At a party retreat on 8 January, Germany's conservative Christian Social Union in Bavaria (CSU) passed a resolution highlighting its ideas on digital policy. Although digital activists criticised the party's demands for increased monitoring of the digital space, they agreed with its approach to 5G expansion. EURACTIV Germany reports.
The US Department of Homeland Security (DHS) is monitoring the hacking of a government website, which may have been conducted in response to the US drone strike that killed Iranian military commander Qassim Suleimani at Baghdad airport on Friday (3 January).
Cybersecurity represents one of the greatest challenges that companies, individuals, national governments and supranational organisations currently face. The technological devices that citizens use daily could be at risk of potential cyber-threats due to insufficient built-in security safeguards.
Advances in machine learning are progressing rapidly, and governments are struggling to keep up. The EU has emerged as the world’s regulator in this space, but some fear it's stifling European innovation.
The UK's opposition Labour Party have been subject to several "sophisticated and large-scale" cyber-attacks across its digital platforms emanating from an unknown source, the party have revealed. The news comes as UK political groups jockey for influence in the run-up to the general election on December 12.
The EU health sector is in the middle of a defining moment but the sector is “up to a decade” behind other sectors in terms of digitalisation, Deputy Director-General for Health and Food Safety Martin Seychell told EURACTIV.com.
Having recently taken up his seat at the head of the EU's cybersecurity table, new ENISA chief Juhan Lepassaar has a number of pressing challenges to contend with over the next few years, including the security of 5G networks, consumer protection in the digital world, and the digital robustness of our everyday products and services in the EU.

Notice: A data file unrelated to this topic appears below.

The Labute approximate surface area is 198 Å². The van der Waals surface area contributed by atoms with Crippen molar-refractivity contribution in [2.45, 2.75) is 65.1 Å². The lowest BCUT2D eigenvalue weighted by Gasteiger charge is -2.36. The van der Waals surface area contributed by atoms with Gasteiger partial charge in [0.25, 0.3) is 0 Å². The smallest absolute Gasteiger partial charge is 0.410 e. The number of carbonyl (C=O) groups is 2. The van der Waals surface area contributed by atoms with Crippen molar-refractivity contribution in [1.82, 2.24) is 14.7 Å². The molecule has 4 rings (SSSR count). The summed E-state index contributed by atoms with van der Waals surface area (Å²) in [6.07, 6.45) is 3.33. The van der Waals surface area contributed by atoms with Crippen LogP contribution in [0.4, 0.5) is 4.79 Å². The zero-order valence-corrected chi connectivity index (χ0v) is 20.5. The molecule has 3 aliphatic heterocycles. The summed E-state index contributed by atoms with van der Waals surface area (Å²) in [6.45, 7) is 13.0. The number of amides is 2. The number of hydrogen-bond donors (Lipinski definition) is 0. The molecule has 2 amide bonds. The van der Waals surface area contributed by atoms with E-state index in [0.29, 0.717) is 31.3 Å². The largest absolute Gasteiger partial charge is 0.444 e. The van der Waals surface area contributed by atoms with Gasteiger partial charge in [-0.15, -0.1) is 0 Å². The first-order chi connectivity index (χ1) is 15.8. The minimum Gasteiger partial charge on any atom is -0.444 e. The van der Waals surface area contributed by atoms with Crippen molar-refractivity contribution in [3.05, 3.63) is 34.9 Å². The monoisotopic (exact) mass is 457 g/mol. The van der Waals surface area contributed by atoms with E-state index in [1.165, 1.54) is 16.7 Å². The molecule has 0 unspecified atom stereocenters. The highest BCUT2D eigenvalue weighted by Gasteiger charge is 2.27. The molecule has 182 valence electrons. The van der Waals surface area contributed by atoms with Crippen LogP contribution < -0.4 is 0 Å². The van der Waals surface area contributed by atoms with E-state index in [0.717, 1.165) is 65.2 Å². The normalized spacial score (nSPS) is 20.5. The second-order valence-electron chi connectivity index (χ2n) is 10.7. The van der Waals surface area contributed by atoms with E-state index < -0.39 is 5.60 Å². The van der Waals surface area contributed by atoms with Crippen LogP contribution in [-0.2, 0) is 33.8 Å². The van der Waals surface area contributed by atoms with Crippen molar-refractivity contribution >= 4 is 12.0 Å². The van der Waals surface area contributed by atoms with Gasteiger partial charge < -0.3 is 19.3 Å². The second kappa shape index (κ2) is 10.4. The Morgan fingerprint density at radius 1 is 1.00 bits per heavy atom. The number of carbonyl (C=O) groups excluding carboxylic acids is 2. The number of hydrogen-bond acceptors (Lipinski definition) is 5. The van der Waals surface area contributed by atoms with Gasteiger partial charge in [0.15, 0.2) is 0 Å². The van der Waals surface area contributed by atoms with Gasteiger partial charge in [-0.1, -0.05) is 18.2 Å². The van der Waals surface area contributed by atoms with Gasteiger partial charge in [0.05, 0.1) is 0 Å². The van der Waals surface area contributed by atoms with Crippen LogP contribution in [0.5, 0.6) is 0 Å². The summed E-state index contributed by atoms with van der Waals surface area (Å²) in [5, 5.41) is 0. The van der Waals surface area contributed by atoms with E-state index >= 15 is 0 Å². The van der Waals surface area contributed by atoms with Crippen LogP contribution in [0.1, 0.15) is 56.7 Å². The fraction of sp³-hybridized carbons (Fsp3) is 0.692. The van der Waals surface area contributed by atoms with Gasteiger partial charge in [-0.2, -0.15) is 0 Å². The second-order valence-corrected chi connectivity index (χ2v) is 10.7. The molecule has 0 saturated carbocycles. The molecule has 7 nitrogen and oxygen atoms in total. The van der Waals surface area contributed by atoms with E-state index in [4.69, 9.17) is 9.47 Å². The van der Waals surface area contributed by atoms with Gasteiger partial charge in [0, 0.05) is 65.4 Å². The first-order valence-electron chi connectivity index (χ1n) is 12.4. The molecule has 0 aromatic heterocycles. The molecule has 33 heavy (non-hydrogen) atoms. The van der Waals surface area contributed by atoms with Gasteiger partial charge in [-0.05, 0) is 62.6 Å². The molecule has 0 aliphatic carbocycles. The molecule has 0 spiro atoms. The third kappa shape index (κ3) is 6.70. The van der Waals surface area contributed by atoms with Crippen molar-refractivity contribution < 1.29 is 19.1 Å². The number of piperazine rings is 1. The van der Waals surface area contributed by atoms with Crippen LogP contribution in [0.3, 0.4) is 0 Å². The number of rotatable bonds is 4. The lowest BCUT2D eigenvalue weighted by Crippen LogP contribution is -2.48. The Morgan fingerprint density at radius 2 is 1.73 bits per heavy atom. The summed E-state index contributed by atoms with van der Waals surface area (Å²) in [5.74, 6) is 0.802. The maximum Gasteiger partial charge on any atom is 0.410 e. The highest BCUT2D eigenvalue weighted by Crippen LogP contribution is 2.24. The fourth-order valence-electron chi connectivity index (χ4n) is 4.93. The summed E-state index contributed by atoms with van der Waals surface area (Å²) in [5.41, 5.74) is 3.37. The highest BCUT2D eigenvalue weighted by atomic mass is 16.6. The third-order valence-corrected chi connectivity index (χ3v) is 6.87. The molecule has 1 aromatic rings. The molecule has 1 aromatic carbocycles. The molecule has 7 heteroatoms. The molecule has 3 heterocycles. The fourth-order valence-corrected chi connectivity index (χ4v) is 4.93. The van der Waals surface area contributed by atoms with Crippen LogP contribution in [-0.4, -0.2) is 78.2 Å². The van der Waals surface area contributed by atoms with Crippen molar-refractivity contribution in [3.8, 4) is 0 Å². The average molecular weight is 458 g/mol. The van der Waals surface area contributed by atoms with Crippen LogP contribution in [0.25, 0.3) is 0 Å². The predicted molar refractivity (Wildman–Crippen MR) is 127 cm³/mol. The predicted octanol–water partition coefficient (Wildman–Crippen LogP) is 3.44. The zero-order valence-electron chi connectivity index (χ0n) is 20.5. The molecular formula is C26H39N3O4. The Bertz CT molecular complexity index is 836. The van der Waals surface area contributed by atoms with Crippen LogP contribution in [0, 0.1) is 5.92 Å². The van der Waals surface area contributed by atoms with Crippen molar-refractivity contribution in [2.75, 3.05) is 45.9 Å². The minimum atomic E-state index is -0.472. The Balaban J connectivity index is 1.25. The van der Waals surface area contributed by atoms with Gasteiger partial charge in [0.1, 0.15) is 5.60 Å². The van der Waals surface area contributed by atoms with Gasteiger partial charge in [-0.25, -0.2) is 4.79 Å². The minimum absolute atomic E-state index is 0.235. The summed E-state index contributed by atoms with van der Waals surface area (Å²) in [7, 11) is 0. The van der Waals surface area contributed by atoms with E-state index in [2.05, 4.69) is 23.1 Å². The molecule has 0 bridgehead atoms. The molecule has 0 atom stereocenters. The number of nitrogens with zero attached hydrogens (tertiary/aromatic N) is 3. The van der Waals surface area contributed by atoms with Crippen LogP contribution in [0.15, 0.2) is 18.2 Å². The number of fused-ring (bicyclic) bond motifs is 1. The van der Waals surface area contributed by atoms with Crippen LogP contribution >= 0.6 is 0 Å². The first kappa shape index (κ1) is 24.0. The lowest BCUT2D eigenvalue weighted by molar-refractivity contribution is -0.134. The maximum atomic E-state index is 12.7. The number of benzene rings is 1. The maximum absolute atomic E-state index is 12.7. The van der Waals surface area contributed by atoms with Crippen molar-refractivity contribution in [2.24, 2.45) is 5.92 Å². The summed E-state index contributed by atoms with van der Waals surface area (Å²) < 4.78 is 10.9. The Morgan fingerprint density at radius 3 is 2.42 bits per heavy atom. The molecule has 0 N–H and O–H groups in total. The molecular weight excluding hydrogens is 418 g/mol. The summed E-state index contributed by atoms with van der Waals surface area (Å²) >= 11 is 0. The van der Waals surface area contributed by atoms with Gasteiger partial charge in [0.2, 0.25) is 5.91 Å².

As the EU searches for the best path to balance cutting-edge technologies with its future ‘digital sovereignty’, EU policymakers must consider the potential advantages and risks of working with non-EU services providers in technology infrastructure, including 5G.
The European Commission's controversial bid to establish connectivity standards for next-generation vehicles, blocked by a group of member states just before the summer, remains an important area of the EU executive's working schedule, EURACTIV has learnt.
The Chinese telecommunications giant Huawei will substantially increase investments into high-performance computing, its rotating chairman Ken Hu announced on Wednesday (18 September). The move came as Huawei faces increasingly tense relations with the West, appearing in front of American judges this week.
Europe should consider establishing a 'digital border control,' as a means of obstructing internet access to hostile actors in the event of a serious cyberattack, the head of Deutsche Telekom's cybersecurity division has told EURACTIV.
Appearing before MEPs in the European Parliament's Industry Committee last week, the new head of the EU's cybersecurity agency said he hopes the EU's recently adopted cybersecurity framework will become the "the new global standard for trust."
Welcome to EURACTIV’s Digital Brief, your weekly update on all things digital in the EU. You can subscribe to the newsletter here. “There are some big decisions to make.” US Ambassador to the EU, Gordon Sondland, speaking about Huawei,...
The UK will decide by the autumn whether to grant Huawei involvement in the country's future 5G investment, according to Digital Secretary Nicky Morgan. Meanwhile, the Chinese firm remains confident and its founder recently told EURACTIV that it is "very likely" Huawei products will be used in future UK core 5G networks.
The EU's digital agenda over the next mandate is set to be marked by a series of broad-ranging reforms, from artificial intelligence and data protection to cryptocurrency regulation and digital tax. EURACTIV talked to Greek MEP Eva Kaili about how she hopes the EU's digital agenda over the next five years will play out.
Hackers in Bulgaria have got access to huge amounts of information, including files from the EU’s anti-fraud network EUROFISC. The Commission confirmed to EURACTIV on Thursday (25 July) that it was monitoring the embarrassing situation.